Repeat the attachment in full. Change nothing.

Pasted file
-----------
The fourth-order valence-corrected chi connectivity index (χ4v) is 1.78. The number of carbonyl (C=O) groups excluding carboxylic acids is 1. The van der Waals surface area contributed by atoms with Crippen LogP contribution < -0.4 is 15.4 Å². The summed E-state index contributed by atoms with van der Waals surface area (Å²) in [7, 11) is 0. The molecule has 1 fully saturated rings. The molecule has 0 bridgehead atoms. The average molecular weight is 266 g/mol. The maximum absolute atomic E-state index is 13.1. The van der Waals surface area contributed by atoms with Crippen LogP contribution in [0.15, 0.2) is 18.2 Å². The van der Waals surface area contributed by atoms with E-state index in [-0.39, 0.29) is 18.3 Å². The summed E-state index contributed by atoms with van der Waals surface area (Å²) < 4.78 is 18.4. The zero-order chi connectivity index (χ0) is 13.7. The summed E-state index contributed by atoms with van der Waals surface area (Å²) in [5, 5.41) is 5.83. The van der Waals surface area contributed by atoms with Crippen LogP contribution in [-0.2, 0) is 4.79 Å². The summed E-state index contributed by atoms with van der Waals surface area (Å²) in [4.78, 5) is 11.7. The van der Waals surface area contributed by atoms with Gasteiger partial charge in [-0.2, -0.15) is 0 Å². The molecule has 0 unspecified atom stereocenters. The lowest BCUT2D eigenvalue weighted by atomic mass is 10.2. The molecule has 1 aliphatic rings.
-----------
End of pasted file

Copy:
The fourth-order valence-corrected chi connectivity index (χ4v) is 1.78. The number of carbonyl (C=O) groups excluding carboxylic acids is 1. The van der Waals surface area contributed by atoms with Crippen LogP contribution < -0.4 is 15.4 Å². The summed E-state index contributed by atoms with van der Waals surface area (Å²) in [7, 11) is 0. The molecule has 1 fully saturated rings. The molecule has 0 bridgehead atoms. The average molecular weight is 266 g/mol. The maximum absolute atomic E-state index is 13.1. The van der Waals surface area contributed by atoms with Crippen LogP contribution in [0.15, 0.2) is 18.2 Å². The van der Waals surface area contributed by atoms with E-state index in [-0.39, 0.29) is 18.3 Å². The summed E-state index contributed by atoms with van der Waals surface area (Å²) < 4.78 is 18.4. The zero-order chi connectivity index (χ0) is 13.7. The summed E-state index contributed by atoms with van der Waals surface area (Å²) in [5, 5.41) is 5.83. The van der Waals surface area contributed by atoms with Crippen LogP contribution in [-0.2, 0) is 4.79 Å². The summed E-state index contributed by atoms with van der Waals surface area (Å²) in [4.78, 5) is 11.7. The van der Waals surface area contributed by atoms with Gasteiger partial charge in [-0.2, -0.15) is 0 Å². The molecule has 0 unspecified atom stereocenters. The lowest BCUT2D eigenvalue weighted by atomic mass is 10.2. The molecule has 1 aliphatic rings.